The Cost of Integration

Franco-German EU "Recovery Fund" agreement under criticism. German business circles urge stabilization of the Union.

BERLIN/PARIS/ROME |

BERLIN/PARIS/ROME (Own report) - The Franco-German agreement on the EU's "Recovery Fund" to strengthen the economy in the Corona crisis is being met with criticism from two sides. Whereas several EU net contributors are unwilling to accept the allocation of payments from the fund as grants to those countries hardest hit by the pandemic; Italian Prime Minister Giuseppe Conte points out that the proposed payments are most likely not enough to help Italy to overcome the crisis. German Chancellor Angela Merkel reduced French President Emmanuel Macron's proposed amount of resources in the fund, from his €1.5 trillion, down to €500 billion. Observers consider that allocating the resources as grants is almost without alternative given Berlin's refusal to agree to issue "Corona bonds" and the German Constitutional Court's ruling on the ECB. Influential German business circles warn that Germany and the EU could lag behind China and the USA, if the EU is not quickly stabilized.

The Franco-German Agreement

Last Monday's Franco-German agreement on a "recovery fund" has been occasionally referred to as Chancellor Merkel's "volte-face."[1] In fact, Merkel has deviated from the previous German position that EU support in the fight against the Corona crisis should only be provided in the form of loans, but under no circumstances as non-refundable grants. Berlin no longer opposes the latter. Angela Merkel and French President Emmanuel Macron have spoken in favor of Brussels' providing resources from the €500 billion Recovery Fund as grants. To finance the fund, the EU should issue bonds for the first time. Their repayment is only planned for the years after 2027, when the second EU budget following the current one begins. The payments should be extended over a protracted period - some speak of several decades - and should be made jointly by all EU members and the shares could be calculated according to the ratio that determines the individual members' contribution to the EU budget.[2]

Caught in a Dead-End

Germany has finally agreed to provide the resources as grants, because Berlin has found itself caught in a dead-end with its previous crisis policy. Providing financial aid exclusively as loans would be risky. In the fight against the Corona crisis, all countries concerned are obliged to shoulder massive debts. The total debts of some countries in the southern euro zone will reach dangerous levels. If additional EU loans would be added, the debt burden could easily become unbearable and require a debt cut, which, of course, creditors - including German banks - would certainly want to avoid at all costs: The Deutsche Bank alone is involved in Italy with nearly €30 billion. In addition, a key element in the previous struggle against the Corona crisis has come under heavy pressure following the recent ruling of Germany's Constitutional Court. The court based in Karlsruhe has put the bond-buying by the European Central Bank (ECB) into question.[3] The ECB is explicitly still refusing to yield to German pressure and restrict its bond buying, which has become an indispensable means of balancing serious structural imbalances within the Eurozone. Following the ruling in Karlsruhe, however, this instrument has become uncertain and its sustainability, therefore limited.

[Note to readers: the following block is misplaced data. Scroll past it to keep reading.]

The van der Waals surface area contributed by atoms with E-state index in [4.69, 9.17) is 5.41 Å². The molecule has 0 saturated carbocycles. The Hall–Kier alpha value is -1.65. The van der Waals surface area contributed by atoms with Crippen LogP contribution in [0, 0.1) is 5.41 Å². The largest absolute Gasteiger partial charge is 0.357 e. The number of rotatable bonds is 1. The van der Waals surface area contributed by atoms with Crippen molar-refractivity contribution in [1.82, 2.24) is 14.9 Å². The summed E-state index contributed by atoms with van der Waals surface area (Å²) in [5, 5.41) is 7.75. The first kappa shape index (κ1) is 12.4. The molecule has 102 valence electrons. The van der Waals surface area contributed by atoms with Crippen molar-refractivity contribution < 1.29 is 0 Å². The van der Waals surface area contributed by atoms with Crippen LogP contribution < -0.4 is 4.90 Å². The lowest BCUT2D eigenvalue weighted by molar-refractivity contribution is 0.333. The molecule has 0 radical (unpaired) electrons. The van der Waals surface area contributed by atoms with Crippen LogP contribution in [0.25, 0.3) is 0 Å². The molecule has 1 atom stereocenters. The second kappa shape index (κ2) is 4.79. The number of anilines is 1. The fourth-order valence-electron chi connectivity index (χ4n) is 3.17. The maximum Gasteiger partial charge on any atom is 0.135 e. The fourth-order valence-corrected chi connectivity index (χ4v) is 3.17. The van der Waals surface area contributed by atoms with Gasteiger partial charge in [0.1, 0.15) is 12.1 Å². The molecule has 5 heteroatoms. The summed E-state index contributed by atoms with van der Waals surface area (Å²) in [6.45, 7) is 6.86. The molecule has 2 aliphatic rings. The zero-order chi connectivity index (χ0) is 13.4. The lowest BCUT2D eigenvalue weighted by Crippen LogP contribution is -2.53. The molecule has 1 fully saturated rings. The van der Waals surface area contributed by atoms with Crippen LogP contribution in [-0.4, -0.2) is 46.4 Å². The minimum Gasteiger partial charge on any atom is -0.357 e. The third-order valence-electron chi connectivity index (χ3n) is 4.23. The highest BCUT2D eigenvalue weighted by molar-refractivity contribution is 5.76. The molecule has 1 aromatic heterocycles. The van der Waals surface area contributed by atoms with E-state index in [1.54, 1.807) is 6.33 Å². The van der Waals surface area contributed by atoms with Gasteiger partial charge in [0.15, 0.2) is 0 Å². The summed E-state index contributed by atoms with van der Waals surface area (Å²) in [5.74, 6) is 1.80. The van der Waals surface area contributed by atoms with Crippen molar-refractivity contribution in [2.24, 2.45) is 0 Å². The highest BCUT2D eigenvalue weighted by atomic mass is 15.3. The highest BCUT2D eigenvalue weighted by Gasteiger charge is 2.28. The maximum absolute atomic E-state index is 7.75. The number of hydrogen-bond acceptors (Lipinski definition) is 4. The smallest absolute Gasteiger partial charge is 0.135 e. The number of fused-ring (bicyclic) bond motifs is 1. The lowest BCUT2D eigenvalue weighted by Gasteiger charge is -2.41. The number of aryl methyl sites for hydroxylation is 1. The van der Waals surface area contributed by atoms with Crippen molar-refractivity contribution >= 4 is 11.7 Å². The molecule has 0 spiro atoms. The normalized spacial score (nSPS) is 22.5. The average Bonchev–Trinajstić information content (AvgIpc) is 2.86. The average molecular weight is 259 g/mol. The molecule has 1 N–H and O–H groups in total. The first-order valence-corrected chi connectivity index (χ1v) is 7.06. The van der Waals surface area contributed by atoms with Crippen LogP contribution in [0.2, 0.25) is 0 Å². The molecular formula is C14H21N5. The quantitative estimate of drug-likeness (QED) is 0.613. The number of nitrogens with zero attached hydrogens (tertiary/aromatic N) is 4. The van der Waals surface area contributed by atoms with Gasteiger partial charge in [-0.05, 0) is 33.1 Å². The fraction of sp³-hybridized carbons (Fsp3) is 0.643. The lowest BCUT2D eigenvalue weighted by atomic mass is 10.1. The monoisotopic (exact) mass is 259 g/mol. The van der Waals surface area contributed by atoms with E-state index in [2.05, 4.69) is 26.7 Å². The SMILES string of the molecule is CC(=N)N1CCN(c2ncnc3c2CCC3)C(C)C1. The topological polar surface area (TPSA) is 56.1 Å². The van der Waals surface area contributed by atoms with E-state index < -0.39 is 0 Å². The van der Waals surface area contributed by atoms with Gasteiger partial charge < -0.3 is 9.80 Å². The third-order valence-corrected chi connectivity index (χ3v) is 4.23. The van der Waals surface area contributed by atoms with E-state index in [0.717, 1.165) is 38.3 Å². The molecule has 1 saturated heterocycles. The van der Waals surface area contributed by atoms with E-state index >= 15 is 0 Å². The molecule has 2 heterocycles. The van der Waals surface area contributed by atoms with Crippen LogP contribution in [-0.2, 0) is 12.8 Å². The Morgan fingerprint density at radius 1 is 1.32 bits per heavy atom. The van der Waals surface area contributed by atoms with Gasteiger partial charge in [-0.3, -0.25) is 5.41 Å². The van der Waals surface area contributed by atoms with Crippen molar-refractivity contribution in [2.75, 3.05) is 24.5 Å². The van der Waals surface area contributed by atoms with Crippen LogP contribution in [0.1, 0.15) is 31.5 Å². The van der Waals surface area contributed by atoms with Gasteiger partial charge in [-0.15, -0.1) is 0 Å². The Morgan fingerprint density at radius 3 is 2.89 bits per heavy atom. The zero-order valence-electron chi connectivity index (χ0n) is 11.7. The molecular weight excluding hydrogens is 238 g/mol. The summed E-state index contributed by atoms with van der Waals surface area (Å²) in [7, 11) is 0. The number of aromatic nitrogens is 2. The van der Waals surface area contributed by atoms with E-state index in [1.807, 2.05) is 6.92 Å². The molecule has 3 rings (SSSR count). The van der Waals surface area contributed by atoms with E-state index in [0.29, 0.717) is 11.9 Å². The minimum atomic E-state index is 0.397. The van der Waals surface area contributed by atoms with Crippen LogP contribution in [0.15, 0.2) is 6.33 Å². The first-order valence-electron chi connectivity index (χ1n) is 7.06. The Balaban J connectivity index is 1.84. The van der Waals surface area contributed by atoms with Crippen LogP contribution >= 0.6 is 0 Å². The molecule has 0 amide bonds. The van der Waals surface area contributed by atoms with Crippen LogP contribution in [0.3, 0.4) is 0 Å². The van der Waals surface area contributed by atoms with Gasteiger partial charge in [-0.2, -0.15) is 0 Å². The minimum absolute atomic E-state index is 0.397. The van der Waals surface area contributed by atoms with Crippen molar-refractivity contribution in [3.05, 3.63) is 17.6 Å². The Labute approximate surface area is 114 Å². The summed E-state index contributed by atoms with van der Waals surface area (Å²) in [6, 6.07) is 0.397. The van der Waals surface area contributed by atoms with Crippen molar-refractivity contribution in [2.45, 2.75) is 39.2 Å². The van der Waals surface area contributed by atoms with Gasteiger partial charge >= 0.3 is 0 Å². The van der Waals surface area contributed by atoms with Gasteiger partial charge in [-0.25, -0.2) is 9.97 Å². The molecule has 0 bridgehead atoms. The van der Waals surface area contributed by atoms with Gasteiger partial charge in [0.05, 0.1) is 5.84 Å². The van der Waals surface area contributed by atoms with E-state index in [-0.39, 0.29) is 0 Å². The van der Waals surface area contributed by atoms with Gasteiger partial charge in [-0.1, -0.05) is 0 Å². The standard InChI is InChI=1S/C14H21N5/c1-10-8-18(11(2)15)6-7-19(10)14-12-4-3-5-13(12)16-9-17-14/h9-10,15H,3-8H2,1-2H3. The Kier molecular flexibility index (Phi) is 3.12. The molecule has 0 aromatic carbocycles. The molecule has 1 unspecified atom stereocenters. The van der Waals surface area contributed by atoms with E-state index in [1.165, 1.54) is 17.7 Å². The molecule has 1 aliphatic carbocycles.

Political Pressure

In addition to the growing lack of economic alternatives, political pressure is also escalating. Already at the beginning of the Corona crisis, with its initial ban on the export of medical protective gear, and its adamant refusal to agree to the issuance of "Corona bonds" the German government had provoked massive resentment in the southern euro countries, a resentment which spread even to traditionally EU-loyal sectors of the political elite. (german-foreign-policy.com reported.[4]) Then the demand that the Southern European countries most seriously affected by the pandemic accept credits from the EU crisis European Stability Mechanism (ESM) fund had provoked even more hostile reactions. During the euro crisis, these ESM credits were linked to strict austerity obligations, which in its total effect had led to budget cuts also in the health system, now having fateful consequences in fighting the Covid-19 pandemic. Most recently, angry protests were provoked by Germany's Constitutional Court's ECB ruling, in which the court in Karlsruhe claims a higher jurisdiction, than that of the European Court of Justice (ECJ) - a claim that otherwise would have provoked sharp rebuke, had courts in other EU member countries, for example in Poland or Hungary would have laid claim to the same sovereignty.[5] German concessions to the Recovery Fund were unavoidable, "if they wished to avoid risking a serious political crisis, to accompany the continent's inevitable economic crisis," as is now being admitted even by commentators who clearly oppose the Franco-German proposal.[6]